As a non-trinitarian (there are many of us), I have to come at this question with a non-trinitarian point of view and obviously give, at the very least, a somewhat believable, if not more than believable answer.
In John 1:1, we have the subject Jesus (the Word) and we have, believe it or not, God as the object within the sentence. We are told that... In (the) beginning was the Word... The second (non-imaginary) "the" is in the singular, masculine, nominative case, whereas the third (non-imaginary) "the" that comes before the first "Theos", with a capital "T", as this clearly refers to the "Almighty" himself, but is NOT the subject of the sentence, is in a singular, masculine, accusative case and therefore the object of the sentence. We are also told that... the Word was toward/with the "Almighty"... and the verb precedes the noun. Then we are told that the second "theos" (Oeog, as opposed to Oeov)...was the Word... and the verb comes after the noun (more on the positioning of the verb later). So we have two different applications of "Theos/theos", one preceded by the verb (was) and the other (was) succeeds the second "theos". The first "Theos" being the object of the sentence and the second "theos" being the subject. Consequently, we would seem to be talking about two separate divinities here, otherwise, the point of the two different applications would be lost to the absolute meaning. Most of us non-trinitarians are therefore of the opinion that the first "Theos" refers to "the God/the Almighty" and that the second "theos" refers to (a) god/Jesus, hence the reason for the second "theos" being without a capital "t", although the divinity of both should not be in question.
So, to get back to the question at hand: "Why is the Word in the beginning but God is not". Well the non-trinitarian answer to that is that God/Almighty has no beginning. JHVH means:- Proved to Be, or, Causes to Become... He caused Jesus to become (become the Only Begotten of God), the firstborn of all creation; and therefore have a beginning. Jesus means:- JHVH's salvation... and subsequently became the means for deliverance from sin and a short while later, the firstborn from the dead.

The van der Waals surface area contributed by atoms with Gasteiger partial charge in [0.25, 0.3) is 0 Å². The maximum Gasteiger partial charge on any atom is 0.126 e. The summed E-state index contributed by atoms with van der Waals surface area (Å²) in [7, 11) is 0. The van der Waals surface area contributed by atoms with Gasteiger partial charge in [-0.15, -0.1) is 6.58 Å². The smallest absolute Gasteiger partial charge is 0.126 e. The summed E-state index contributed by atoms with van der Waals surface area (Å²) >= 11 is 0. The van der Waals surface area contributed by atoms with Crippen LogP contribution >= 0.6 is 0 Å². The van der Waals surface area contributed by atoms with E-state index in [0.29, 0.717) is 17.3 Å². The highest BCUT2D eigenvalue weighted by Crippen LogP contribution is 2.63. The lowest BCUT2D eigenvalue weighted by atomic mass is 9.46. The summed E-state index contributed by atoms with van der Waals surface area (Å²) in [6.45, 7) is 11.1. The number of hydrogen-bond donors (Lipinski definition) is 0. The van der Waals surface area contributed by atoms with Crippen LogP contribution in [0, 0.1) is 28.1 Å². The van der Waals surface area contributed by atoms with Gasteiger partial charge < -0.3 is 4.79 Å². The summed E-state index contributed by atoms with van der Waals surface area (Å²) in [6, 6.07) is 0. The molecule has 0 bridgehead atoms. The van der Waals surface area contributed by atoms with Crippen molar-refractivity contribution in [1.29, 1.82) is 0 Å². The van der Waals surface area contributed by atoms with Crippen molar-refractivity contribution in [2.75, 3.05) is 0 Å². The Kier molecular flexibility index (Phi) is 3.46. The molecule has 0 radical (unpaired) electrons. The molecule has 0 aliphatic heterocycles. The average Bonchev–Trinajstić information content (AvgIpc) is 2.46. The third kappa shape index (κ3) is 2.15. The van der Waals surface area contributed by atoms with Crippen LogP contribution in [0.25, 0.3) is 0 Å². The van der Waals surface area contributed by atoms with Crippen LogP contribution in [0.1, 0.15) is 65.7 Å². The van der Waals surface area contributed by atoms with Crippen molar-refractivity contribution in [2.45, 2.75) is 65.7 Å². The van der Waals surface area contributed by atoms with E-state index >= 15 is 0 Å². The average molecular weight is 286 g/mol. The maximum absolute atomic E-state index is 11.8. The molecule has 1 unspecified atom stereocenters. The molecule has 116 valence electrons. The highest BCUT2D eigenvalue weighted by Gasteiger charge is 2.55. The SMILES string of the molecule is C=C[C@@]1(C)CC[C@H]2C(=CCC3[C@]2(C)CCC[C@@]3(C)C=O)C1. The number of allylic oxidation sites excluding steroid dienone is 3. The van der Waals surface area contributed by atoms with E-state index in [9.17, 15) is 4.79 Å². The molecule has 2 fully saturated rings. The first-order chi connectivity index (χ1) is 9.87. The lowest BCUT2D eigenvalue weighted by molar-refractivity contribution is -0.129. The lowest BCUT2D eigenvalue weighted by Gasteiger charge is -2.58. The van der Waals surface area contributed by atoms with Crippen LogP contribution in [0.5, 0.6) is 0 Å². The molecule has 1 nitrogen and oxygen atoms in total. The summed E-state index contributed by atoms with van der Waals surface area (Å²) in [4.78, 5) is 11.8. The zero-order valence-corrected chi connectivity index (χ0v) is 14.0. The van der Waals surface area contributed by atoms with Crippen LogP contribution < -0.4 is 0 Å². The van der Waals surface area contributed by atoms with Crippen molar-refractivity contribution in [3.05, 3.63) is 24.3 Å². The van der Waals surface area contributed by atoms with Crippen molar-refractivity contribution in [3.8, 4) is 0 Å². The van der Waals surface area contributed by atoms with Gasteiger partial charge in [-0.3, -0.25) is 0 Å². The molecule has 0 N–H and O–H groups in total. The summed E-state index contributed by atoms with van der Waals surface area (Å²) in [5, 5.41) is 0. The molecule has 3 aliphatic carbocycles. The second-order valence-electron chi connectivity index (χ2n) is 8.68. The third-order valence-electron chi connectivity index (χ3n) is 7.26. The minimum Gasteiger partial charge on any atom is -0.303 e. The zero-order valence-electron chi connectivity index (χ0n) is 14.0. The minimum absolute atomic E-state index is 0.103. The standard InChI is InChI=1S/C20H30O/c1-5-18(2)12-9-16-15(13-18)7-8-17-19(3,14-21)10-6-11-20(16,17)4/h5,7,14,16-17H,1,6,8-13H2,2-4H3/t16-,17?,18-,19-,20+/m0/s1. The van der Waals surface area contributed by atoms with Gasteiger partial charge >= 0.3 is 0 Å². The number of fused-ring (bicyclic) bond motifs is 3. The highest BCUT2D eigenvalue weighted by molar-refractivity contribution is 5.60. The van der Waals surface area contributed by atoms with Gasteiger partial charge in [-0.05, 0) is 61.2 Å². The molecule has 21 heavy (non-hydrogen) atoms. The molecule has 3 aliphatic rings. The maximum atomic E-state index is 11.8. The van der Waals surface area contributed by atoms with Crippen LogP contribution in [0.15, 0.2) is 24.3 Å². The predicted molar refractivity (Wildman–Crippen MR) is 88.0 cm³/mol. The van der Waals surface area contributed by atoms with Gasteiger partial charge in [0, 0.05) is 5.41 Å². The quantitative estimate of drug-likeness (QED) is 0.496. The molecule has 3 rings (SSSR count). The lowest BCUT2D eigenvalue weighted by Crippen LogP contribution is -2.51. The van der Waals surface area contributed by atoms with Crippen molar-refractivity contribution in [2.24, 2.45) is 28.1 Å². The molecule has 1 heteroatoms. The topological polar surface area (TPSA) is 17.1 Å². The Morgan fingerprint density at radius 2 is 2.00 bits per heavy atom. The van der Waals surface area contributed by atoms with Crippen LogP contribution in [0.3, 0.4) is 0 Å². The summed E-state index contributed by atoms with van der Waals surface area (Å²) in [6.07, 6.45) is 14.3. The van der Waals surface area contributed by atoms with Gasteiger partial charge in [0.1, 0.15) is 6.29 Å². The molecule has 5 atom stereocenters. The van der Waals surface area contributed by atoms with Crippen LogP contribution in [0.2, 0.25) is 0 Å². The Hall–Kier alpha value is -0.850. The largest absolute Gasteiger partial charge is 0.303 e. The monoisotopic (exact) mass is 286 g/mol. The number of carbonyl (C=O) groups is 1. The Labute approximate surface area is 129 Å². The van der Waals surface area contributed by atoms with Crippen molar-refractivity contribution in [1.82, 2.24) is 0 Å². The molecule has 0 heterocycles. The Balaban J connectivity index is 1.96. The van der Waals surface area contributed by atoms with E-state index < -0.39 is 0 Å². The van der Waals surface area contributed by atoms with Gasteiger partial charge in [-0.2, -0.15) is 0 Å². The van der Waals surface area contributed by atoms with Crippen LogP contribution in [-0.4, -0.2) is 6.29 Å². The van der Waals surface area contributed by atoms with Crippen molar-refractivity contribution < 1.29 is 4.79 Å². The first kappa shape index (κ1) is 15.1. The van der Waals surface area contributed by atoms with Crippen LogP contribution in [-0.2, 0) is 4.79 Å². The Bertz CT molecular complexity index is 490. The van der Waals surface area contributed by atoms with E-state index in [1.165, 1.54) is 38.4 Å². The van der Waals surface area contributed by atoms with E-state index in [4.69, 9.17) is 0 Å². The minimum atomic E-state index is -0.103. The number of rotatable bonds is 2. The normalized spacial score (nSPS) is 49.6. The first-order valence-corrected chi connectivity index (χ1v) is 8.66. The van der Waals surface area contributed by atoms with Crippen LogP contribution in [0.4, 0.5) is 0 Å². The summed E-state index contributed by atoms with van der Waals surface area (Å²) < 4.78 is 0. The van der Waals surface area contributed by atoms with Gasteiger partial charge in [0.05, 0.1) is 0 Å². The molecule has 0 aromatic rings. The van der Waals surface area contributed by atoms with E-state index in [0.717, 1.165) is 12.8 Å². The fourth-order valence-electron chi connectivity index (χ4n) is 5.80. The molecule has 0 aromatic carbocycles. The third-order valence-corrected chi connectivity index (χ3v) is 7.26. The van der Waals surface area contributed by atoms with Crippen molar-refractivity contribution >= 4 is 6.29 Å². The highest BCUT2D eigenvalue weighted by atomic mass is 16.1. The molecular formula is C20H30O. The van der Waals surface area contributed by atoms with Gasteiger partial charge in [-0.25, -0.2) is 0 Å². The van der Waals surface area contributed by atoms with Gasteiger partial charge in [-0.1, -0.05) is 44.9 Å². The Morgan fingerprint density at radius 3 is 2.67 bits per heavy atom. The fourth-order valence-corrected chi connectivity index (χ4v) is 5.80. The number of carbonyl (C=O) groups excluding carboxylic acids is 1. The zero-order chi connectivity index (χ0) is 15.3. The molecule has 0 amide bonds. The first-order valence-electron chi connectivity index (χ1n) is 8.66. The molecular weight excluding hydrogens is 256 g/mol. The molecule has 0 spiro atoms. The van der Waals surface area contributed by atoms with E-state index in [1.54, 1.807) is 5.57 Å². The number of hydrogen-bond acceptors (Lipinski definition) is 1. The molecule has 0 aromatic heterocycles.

About the positioning of the verb (was). See the Appendix 2A, page 1139, of "The Kingdom Interlinear Translation of the Greek Scriptures, which also talks about other translations using the indefinite (god), as opposed to the definite (God) for the second "theos".
ERNEST CADMAN COLWELL RULE:
While Colwell's rule merely permits but does not demand that a predicate nominative ahead of an equative verb be translated as definite (God) rather than indefinite (god), it all depends on the context. If the latter part of John 1:1 were interpreted to mean "the" God, this would then contradict the preceding clause, which says that the Word was with God. It stands to reason, therefore, that the translation should be indefinite and more to the point "a" god, even though there was no indefinite article in Koine Greek language, but there was a definite article "the" and the second "theos" was not preceded by the definite article.
In Rev,3:14:- The Son, Jesus, is being referred to as... "the Amen (So be it, surely, truly, verily. Root meaning: A.man...be faithful, or trustworthy), who made singular use of the expression often.... the faithful and true witness, the beginning of the creation of/by God"...God's first creation in other words.
There is NO DIFFERENCE in John 1:1 and Rev,3:14 as to the meaning of the beginning. The "Amen" and the "Word" are both referring to God's first creation, that of the Only Begotten spiritual Son of God, through whom all other things (other than himself) were made. God may well have been the "Architect" of all things but Jesus was his "Contractor". See Proverbs 8:22-31, (NWT of the HS), an uncorrupted translation of the Hebrew, if there ever was one.....